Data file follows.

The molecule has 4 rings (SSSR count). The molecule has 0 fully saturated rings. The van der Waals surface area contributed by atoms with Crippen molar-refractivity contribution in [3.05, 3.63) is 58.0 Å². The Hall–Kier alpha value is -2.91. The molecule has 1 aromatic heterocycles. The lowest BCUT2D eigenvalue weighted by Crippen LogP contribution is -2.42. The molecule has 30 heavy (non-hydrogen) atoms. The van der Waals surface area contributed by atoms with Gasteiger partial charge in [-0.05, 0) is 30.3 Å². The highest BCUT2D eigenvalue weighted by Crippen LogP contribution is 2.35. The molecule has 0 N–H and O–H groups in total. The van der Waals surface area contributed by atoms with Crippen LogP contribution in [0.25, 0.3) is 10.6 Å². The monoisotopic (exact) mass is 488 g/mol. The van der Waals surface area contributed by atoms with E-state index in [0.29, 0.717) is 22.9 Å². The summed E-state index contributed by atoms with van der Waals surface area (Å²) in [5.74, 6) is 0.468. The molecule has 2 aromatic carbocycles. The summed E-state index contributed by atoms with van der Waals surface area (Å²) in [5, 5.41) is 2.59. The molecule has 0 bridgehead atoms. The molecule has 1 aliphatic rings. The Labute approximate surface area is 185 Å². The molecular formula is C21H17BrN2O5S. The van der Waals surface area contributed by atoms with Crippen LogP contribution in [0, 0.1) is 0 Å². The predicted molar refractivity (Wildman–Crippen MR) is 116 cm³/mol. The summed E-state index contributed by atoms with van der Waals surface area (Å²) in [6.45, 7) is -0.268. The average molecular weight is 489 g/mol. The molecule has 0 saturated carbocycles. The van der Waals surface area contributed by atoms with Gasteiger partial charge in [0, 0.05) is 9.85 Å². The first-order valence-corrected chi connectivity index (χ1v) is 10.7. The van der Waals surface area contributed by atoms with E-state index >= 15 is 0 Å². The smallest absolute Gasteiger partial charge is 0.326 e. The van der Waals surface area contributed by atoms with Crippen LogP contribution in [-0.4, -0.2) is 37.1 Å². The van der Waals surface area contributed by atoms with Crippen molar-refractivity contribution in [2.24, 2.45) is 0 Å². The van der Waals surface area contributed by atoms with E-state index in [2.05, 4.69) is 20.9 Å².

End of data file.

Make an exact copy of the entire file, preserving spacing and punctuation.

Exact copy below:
The molecule has 4 rings (SSSR count). The molecule has 0 fully saturated rings. The van der Waals surface area contributed by atoms with Crippen molar-refractivity contribution in [3.05, 3.63) is 58.0 Å². The Hall–Kier alpha value is -2.91. The molecule has 1 aromatic heterocycles. The lowest BCUT2D eigenvalue weighted by Crippen LogP contribution is -2.42. The molecule has 30 heavy (non-hydrogen) atoms. The van der Waals surface area contributed by atoms with Gasteiger partial charge in [-0.05, 0) is 30.3 Å². The highest BCUT2D eigenvalue weighted by Crippen LogP contribution is 2.35. The molecule has 0 N–H and O–H groups in total. The van der Waals surface area contributed by atoms with Crippen LogP contribution in [0.25, 0.3) is 10.6 Å². The monoisotopic (exact) mass is 488 g/mol. The van der Waals surface area contributed by atoms with E-state index in [0.29, 0.717) is 22.9 Å². The summed E-state index contributed by atoms with van der Waals surface area (Å²) in [5.74, 6) is 0.468. The molecule has 2 aromatic carbocycles. The summed E-state index contributed by atoms with van der Waals surface area (Å²) in [5, 5.41) is 2.59. The molecule has 0 bridgehead atoms. The molecule has 1 aliphatic rings. The Labute approximate surface area is 185 Å². The molecular formula is C21H17BrN2O5S. The van der Waals surface area contributed by atoms with Crippen LogP contribution in [0, 0.1) is 0 Å². The predicted molar refractivity (Wildman–Crippen MR) is 116 cm³/mol. The summed E-state index contributed by atoms with van der Waals surface area (Å²) in [6.45, 7) is -0.268. The average molecular weight is 489 g/mol. The molecule has 0 saturated carbocycles. The van der Waals surface area contributed by atoms with Gasteiger partial charge in [0, 0.05) is 9.85 Å². The first-order valence-corrected chi connectivity index (χ1v) is 10.7. The van der Waals surface area contributed by atoms with E-state index >= 15 is 0 Å². The smallest absolute Gasteiger partial charge is 0.326 e. The van der Waals surface area contributed by atoms with Crippen LogP contribution in [-0.4, -0.2) is 37.1 Å². The van der Waals surface area contributed by atoms with Crippen molar-refractivity contribution in [2.24, 2.45) is 0 Å². The van der Waals surface area contributed by atoms with E-state index in [2.05, 4.69) is 20.9 Å².